3d Printing Using Interbonding Polymers-Strength Within & Between

The Economist October 10th 2020 pp72-73 |Science&Technology|New materials| “Joint approach” “3D printing is about to borrow an ingenious idea from biology”

Image Credit online library.wiley.com

2244 is always interested in new science and technology on that basis but also as a potential for emerging investment opportunities. This brief in The Economist highlights recent work at America’s Army Research Laboratory (Frank Gardea) and Texas A&M (Svetlana Sukhishvili).

Summary of the Brief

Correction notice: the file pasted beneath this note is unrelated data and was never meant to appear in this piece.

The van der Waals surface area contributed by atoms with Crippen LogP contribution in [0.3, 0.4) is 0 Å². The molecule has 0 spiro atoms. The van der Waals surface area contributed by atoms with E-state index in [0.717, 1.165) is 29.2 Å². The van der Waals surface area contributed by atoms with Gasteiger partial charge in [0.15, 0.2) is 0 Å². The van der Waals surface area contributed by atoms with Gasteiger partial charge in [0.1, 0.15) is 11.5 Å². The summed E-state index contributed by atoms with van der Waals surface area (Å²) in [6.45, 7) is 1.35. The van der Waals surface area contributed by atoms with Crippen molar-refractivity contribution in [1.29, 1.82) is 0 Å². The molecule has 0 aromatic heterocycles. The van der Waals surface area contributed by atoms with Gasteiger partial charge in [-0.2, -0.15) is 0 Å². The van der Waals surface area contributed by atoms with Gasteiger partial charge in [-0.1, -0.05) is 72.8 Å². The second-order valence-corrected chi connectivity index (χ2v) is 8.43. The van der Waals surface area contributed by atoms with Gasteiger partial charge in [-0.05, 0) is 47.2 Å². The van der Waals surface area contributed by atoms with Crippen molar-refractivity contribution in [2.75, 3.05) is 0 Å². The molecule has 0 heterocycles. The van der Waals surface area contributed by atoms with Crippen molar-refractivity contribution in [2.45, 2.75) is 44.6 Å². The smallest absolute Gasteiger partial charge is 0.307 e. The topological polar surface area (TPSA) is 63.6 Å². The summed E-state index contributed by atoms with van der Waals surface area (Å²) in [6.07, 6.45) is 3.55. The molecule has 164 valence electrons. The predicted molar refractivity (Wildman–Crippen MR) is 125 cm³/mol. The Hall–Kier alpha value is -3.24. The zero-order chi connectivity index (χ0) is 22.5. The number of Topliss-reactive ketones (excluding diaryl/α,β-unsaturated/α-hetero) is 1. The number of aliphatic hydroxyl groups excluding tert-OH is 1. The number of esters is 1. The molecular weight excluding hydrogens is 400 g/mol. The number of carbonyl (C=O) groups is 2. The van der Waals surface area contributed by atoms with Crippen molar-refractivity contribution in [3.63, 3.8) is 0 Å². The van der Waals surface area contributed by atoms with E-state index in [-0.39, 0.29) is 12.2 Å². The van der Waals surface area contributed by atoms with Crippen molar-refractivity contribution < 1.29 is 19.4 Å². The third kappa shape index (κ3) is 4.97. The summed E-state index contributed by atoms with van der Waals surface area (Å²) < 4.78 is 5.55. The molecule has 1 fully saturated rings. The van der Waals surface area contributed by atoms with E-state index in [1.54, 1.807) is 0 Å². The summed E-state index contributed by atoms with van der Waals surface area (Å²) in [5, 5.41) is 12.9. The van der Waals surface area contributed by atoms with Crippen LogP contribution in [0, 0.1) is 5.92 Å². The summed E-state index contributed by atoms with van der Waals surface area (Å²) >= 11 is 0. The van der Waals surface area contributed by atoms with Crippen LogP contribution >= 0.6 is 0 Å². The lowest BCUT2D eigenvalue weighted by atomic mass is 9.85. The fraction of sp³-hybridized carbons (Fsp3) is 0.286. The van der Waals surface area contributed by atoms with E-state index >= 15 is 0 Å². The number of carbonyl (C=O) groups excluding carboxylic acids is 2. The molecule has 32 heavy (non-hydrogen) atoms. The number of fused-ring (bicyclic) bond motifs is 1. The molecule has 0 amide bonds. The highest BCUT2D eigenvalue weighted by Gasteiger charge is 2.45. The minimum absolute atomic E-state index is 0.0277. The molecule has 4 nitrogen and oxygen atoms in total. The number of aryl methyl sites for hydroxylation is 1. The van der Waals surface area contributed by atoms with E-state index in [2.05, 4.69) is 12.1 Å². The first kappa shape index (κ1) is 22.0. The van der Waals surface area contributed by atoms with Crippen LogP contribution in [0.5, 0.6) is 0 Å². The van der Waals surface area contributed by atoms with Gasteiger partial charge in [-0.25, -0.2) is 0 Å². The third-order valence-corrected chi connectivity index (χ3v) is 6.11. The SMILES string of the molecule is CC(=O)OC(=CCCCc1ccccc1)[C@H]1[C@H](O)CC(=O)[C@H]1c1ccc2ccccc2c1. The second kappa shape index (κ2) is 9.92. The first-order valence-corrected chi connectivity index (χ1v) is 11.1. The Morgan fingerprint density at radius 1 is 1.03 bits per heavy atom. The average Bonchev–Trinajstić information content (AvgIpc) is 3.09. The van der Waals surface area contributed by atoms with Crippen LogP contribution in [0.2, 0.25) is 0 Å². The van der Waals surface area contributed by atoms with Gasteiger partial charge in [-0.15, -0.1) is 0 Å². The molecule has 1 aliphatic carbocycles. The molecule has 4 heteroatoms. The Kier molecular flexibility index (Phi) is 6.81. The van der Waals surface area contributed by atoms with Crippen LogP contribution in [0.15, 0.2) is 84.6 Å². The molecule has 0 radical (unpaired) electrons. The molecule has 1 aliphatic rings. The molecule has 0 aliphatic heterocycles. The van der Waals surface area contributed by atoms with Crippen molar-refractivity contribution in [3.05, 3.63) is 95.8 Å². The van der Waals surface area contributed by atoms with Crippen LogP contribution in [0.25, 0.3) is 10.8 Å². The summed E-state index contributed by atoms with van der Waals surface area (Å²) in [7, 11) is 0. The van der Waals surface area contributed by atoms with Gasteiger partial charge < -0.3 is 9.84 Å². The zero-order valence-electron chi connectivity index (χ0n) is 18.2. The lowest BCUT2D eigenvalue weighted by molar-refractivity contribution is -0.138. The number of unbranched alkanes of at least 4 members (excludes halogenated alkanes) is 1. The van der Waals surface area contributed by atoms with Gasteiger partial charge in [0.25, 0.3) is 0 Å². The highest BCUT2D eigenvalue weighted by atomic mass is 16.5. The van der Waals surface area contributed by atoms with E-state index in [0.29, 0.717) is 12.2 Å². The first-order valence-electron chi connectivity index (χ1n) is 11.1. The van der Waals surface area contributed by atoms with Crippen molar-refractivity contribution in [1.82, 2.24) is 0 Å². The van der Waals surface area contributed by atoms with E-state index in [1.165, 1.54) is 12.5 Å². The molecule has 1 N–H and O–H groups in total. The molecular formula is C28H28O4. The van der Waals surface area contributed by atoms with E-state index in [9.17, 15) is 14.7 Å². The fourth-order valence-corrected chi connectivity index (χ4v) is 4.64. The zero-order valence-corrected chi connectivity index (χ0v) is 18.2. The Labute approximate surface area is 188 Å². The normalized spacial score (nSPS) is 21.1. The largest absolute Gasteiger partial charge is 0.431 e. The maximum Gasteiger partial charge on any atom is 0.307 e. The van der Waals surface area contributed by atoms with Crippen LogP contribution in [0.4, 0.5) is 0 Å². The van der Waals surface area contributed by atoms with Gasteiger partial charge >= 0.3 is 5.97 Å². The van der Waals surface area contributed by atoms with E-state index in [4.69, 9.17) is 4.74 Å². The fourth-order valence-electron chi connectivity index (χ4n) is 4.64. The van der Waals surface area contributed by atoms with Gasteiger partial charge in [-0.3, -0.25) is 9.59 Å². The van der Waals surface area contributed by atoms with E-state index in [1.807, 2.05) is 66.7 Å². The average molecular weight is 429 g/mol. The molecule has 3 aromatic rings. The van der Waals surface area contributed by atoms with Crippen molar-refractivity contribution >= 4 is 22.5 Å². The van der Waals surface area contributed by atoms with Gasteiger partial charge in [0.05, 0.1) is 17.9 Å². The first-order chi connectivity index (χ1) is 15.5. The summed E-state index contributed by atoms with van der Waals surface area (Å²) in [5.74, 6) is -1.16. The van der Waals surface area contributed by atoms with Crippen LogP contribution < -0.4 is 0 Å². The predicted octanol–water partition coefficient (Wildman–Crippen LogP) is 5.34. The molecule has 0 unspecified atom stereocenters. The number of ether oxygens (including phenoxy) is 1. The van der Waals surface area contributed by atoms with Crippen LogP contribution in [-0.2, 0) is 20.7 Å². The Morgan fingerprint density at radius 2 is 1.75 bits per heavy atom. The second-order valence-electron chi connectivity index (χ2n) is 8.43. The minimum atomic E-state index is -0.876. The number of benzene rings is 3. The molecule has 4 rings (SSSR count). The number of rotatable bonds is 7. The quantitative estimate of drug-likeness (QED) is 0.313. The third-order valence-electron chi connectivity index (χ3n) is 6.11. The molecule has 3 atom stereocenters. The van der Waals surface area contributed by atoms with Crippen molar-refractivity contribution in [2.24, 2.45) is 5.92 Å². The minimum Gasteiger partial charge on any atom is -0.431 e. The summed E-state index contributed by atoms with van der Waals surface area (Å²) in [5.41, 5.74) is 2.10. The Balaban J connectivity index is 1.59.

These groups are working on “Interbonding polymer networks” (IPN). These materials in liquid form share the same viscosity allowing blending, as instructed, during a 3D printing process. In this way at least two individual types of polymer compounds, being different and having different properties but sharing the “same underlying polymerization chemistry, can be made to crosslink to form like-to-like polymers and like-to-different polymers. The result are composite structures that remain strong within and between the different polymers. An example would be “a wheel with a hard-wearing outer surface and a shock-absorbing interior. “ “Interbonding polymer networks could also make better surgical prosthetics.”